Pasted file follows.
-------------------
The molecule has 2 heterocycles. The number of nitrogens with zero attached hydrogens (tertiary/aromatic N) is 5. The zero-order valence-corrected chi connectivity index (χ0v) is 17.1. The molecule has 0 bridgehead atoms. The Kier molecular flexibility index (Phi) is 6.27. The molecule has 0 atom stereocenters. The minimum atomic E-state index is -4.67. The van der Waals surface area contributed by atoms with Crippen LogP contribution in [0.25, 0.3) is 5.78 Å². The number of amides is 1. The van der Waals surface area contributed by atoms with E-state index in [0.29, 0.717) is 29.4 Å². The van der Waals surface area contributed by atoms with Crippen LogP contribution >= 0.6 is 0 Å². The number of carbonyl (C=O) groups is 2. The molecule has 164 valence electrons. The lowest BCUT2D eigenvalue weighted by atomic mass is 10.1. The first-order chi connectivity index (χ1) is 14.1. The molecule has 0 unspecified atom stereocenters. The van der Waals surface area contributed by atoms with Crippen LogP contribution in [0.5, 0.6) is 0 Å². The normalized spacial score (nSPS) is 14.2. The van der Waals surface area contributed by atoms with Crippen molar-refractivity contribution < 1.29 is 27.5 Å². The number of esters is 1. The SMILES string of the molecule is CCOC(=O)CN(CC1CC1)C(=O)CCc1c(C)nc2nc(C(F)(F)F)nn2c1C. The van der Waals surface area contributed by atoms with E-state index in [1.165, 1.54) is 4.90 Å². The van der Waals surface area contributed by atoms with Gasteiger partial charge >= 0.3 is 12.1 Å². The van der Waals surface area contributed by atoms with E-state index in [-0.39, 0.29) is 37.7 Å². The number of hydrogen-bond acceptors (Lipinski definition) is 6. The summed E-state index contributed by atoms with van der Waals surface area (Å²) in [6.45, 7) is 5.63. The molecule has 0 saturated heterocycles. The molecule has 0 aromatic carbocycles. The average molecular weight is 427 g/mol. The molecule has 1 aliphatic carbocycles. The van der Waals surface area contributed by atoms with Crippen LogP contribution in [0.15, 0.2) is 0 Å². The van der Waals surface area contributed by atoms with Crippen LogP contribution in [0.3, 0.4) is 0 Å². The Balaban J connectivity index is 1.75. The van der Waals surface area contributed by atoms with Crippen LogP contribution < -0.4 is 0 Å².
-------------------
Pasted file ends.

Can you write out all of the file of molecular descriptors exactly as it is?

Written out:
The molecule has 2 heterocycles. The number of nitrogens with zero attached hydrogens (tertiary/aromatic N) is 5. The zero-order valence-corrected chi connectivity index (χ0v) is 17.1. The molecule has 0 bridgehead atoms. The Kier molecular flexibility index (Phi) is 6.27. The molecule has 0 atom stereocenters. The minimum atomic E-state index is -4.67. The van der Waals surface area contributed by atoms with Crippen LogP contribution in [0.25, 0.3) is 5.78 Å². The number of amides is 1. The van der Waals surface area contributed by atoms with E-state index in [0.29, 0.717) is 29.4 Å². The van der Waals surface area contributed by atoms with Crippen LogP contribution >= 0.6 is 0 Å². The number of carbonyl (C=O) groups is 2. The molecule has 164 valence electrons. The lowest BCUT2D eigenvalue weighted by atomic mass is 10.1. The first-order chi connectivity index (χ1) is 14.1. The molecule has 0 unspecified atom stereocenters. The van der Waals surface area contributed by atoms with Crippen LogP contribution in [0.5, 0.6) is 0 Å². The normalized spacial score (nSPS) is 14.2. The van der Waals surface area contributed by atoms with Crippen molar-refractivity contribution < 1.29 is 27.5 Å². The number of esters is 1. The SMILES string of the molecule is CCOC(=O)CN(CC1CC1)C(=O)CCc1c(C)nc2nc(C(F)(F)F)nn2c1C. The van der Waals surface area contributed by atoms with E-state index in [1.165, 1.54) is 4.90 Å². The van der Waals surface area contributed by atoms with Gasteiger partial charge >= 0.3 is 12.1 Å². The van der Waals surface area contributed by atoms with E-state index in [-0.39, 0.29) is 37.7 Å². The number of hydrogen-bond acceptors (Lipinski definition) is 6. The summed E-state index contributed by atoms with van der Waals surface area (Å²) in [6.45, 7) is 5.63. The molecule has 0 saturated heterocycles. The molecule has 0 aromatic carbocycles. The average molecular weight is 427 g/mol. The molecule has 1 aliphatic carbocycles. The van der Waals surface area contributed by atoms with Crippen LogP contribution in [0.15, 0.2) is 0 Å². The van der Waals surface area contributed by atoms with Crippen LogP contribution in [0.3, 0.4) is 0 Å². The Balaban J connectivity index is 1.75. The van der Waals surface area contributed by atoms with Crippen LogP contribution < -0.4 is 0 Å².